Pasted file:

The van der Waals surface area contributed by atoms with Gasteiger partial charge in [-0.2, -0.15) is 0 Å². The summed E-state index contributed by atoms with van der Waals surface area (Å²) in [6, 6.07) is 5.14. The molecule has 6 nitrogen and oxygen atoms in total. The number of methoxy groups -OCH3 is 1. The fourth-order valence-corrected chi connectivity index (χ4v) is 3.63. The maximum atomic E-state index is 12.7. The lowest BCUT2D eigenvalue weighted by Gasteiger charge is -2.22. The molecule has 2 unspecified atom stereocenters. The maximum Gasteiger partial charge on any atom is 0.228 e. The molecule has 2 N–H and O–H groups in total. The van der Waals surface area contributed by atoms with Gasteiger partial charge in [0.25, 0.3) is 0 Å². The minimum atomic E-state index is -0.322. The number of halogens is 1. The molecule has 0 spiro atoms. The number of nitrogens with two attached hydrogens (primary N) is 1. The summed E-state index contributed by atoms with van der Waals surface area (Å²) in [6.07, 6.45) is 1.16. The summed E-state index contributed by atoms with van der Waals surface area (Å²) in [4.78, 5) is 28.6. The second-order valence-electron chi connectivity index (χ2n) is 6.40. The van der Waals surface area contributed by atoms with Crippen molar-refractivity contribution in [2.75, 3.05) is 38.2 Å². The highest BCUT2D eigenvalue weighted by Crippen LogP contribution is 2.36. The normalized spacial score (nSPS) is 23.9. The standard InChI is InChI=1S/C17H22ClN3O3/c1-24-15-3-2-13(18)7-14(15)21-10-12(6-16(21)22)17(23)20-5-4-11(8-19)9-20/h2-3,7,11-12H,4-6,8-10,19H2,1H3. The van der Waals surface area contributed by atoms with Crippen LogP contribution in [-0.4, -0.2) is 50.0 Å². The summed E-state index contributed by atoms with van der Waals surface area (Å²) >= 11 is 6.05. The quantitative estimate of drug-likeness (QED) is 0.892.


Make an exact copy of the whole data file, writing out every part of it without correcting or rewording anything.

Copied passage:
The van der Waals surface area contributed by atoms with Gasteiger partial charge in [-0.2, -0.15) is 0 Å². The summed E-state index contributed by atoms with van der Waals surface area (Å²) in [6, 6.07) is 5.14. The molecule has 6 nitrogen and oxygen atoms in total. The number of methoxy groups -OCH3 is 1. The fourth-order valence-corrected chi connectivity index (χ4v) is 3.63. The maximum atomic E-state index is 12.7. The lowest BCUT2D eigenvalue weighted by Gasteiger charge is -2.22. The molecule has 2 unspecified atom stereocenters. The maximum Gasteiger partial charge on any atom is 0.228 e. The molecule has 2 N–H and O–H groups in total. The van der Waals surface area contributed by atoms with Gasteiger partial charge in [0.25, 0.3) is 0 Å². The minimum atomic E-state index is -0.322. The number of halogens is 1. The molecule has 0 spiro atoms. The number of nitrogens with two attached hydrogens (primary N) is 1. The summed E-state index contributed by atoms with van der Waals surface area (Å²) in [6.07, 6.45) is 1.16. The summed E-state index contributed by atoms with van der Waals surface area (Å²) in [4.78, 5) is 28.6. The second-order valence-electron chi connectivity index (χ2n) is 6.40. The van der Waals surface area contributed by atoms with Crippen molar-refractivity contribution in [2.75, 3.05) is 38.2 Å². The highest BCUT2D eigenvalue weighted by Crippen LogP contribution is 2.36. The normalized spacial score (nSPS) is 23.9. The standard InChI is InChI=1S/C17H22ClN3O3/c1-24-15-3-2-13(18)7-14(15)21-10-12(6-16(21)22)17(23)20-5-4-11(8-19)9-20/h2-3,7,11-12H,4-6,8-10,19H2,1H3. The van der Waals surface area contributed by atoms with Crippen LogP contribution in [-0.4, -0.2) is 50.0 Å². The summed E-state index contributed by atoms with van der Waals surface area (Å²) >= 11 is 6.05. The quantitative estimate of drug-likeness (QED) is 0.892.